The problem with these prior programs is that it is too difficult to list or identify all the trusted sources. As a result, they are generally riddled with multiple security leaks or shortcomings. As shown, there is a need for an improved method for securing the computer from the insecure network.
  • [0007]
    Accordingly, it is an object of the present invention to provide an improved security program which more completely protects computers from hazards borne by an insecure network.
  • BRIEF SUMMARY OF THE INVENTION
  • [0008]
    The present invention is directed to an improved method and system for securing a computer having at least one network interface connected to an insecure network when the computer is not utilizing the insecure network, which includes the steps of building an array of at least one network interface including a unique identifier for uniquely identifying each of at least one network interface and a status associated to each unique identifier for indicating the status of the unique identifier, determining whether the computer is active, turning off the insecure network when it is determined that the computer is inactive, turning on the network when it is determined that the computer is active, and waiting for a predefined time period to repeat from the step of determining whether the computer is active.
  • DESCRIPTION OF THE DRAWINGS
  • [0009]
    [0009]FIG. 1 is a schematic diagram of a network system in which the present method is implemented according to one embodiment of the invention;
  • [0010]
    [0010]FIG. 2 is a flow chart illustrating an overall method of the present invention according to one embodiment of the invention;
  • [0011]
    [0011]FIG. 3 is a flow chart illustrating the subroutine for the step of building an array of network interface indexes shown in FIG. 2 according to one embodiment of the invention;
  • [0012]
    [0012]FIG. 4 is a flow chart illustrating the subroutine for the step of building an array of network interface types shown in FIG. 2 according to one embodiment of the invention;
  • [0013]
    [0013]FIG. 5 is a flow chart illustrating the subroutine for the step of building an array of network interface statuses shown in FIG. 2 according to one embodiment of the invention;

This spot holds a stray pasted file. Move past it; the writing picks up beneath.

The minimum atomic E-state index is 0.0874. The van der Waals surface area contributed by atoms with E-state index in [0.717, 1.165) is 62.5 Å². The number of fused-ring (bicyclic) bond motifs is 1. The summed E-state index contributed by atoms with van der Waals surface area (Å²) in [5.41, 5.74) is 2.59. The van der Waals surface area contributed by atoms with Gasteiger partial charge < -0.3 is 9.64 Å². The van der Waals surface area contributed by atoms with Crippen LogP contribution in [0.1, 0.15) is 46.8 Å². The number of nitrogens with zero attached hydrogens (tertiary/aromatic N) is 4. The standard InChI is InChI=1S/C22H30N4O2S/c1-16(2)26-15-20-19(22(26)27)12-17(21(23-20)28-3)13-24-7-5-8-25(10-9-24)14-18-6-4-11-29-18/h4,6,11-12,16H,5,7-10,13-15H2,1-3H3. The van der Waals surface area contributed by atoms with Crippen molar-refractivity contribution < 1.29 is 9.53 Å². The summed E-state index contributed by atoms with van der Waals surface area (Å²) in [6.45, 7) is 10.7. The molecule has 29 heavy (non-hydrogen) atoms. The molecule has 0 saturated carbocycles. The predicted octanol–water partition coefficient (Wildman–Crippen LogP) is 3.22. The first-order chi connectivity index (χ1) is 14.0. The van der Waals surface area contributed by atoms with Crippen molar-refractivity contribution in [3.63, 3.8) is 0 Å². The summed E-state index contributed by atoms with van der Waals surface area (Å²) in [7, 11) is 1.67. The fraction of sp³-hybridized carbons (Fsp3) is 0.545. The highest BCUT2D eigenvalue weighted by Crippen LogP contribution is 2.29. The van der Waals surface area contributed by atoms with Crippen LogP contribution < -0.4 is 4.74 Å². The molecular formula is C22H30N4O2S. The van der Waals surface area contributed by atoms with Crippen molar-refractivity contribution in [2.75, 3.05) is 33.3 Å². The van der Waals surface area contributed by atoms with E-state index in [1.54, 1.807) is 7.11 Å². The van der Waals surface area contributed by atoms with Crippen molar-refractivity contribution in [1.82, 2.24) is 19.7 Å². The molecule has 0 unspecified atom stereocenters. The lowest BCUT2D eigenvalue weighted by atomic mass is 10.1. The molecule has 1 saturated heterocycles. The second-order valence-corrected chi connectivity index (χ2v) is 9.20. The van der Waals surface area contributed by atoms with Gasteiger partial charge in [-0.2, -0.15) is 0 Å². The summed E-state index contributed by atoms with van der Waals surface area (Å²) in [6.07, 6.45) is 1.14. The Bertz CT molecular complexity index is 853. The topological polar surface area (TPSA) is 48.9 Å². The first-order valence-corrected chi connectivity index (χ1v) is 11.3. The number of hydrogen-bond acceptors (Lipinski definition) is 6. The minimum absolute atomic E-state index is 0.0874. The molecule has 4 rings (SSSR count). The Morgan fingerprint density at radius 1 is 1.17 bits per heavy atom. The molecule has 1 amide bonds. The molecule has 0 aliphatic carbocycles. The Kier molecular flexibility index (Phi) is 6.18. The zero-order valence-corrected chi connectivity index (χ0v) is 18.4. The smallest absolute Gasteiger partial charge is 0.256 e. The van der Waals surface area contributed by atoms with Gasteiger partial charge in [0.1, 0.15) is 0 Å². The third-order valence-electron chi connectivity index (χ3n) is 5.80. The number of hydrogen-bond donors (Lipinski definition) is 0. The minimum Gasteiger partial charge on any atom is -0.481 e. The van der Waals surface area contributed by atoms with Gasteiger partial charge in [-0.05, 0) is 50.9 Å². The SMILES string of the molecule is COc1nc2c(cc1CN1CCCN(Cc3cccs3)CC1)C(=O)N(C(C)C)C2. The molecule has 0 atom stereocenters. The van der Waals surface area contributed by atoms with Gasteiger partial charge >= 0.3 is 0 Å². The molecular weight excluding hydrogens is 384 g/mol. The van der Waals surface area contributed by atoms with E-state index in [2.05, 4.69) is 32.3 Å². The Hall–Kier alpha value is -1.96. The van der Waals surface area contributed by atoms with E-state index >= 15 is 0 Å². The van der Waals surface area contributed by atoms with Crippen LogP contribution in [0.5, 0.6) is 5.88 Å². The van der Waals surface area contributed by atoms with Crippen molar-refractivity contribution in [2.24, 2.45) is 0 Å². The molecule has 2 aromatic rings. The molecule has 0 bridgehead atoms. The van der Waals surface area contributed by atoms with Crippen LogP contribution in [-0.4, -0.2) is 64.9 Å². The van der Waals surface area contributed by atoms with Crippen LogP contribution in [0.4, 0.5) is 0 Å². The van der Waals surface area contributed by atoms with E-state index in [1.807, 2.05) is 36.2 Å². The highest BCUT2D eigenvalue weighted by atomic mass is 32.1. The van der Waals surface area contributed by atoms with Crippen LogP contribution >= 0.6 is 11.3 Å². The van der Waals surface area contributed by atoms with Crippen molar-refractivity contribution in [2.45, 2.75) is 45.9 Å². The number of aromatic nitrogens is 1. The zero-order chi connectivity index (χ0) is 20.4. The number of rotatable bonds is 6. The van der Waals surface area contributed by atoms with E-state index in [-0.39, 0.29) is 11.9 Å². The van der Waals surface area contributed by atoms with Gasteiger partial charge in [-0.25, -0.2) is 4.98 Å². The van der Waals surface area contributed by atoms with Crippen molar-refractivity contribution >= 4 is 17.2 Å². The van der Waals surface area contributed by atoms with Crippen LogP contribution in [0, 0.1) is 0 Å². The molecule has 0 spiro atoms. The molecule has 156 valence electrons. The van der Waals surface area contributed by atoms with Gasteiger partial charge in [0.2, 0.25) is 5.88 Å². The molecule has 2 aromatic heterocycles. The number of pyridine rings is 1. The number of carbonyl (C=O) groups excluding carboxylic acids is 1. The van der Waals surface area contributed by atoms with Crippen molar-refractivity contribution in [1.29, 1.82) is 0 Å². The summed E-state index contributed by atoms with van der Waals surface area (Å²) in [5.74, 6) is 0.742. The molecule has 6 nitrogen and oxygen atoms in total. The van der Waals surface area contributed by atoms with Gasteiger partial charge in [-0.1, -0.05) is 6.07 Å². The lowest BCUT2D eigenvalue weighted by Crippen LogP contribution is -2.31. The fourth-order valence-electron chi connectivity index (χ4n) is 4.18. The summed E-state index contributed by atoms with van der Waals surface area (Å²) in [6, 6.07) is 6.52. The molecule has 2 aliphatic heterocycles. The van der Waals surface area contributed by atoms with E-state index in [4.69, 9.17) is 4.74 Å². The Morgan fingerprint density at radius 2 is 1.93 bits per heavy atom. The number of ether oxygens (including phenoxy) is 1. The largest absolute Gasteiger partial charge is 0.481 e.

• [0014]
    [0014]FIG. 6 is a flow chart illustrating the subroutine for the step of obtaining the total network traffic shown in FIG. 2 according to one embodiment of the invention;
  • [0015]
    [0015]FIG. 7 is a flow chart illustrating the subroutine for the step of the network method shown in FIG. 2 according to one embodiment of the invention;
  • [0016]
    [0016]FIG. 8 is a flow chart illustrating the subroutine for reading the command variable shown in FIG. 7 according to one embodiment of the invention;
  • [0017]
    [0017]FIG. 9 is a flow chart illustrating the subroutine for turning on the insecure network shown in FIGS. 2 and 7 according to one embodiment of the invention; and,
  • [0018]
    [0018]FIG. 10 is a flow chart illustrating the subroutine for turning off the insecure network shown in FIG. 7 according to one embodiment of the invention.
  • DETAILED DESCRIPTION
  • [0019]
    Broadly stated, the present invention is directed to a method and system for securing a computer having at least one network interface connected to an insecure network when the computer is not utilizing the insecure network. Rather than simply filtering the requesting source through the connection to the insecure network, as proposed in the prior art, the present invention provides a way to completely disconnect the computer from the insecure network when the computer is not utilizing the insecure network. Thus, there is no need to filter the requesting sources, because once the computer is disconnected from the insecure network, no data is allowed to be received or transmitted through the insecure network. Any communication through the insecure network is completely disabled. As a result, any security leaks to the system would be greatly reduced by the present invention, and the network security is improved.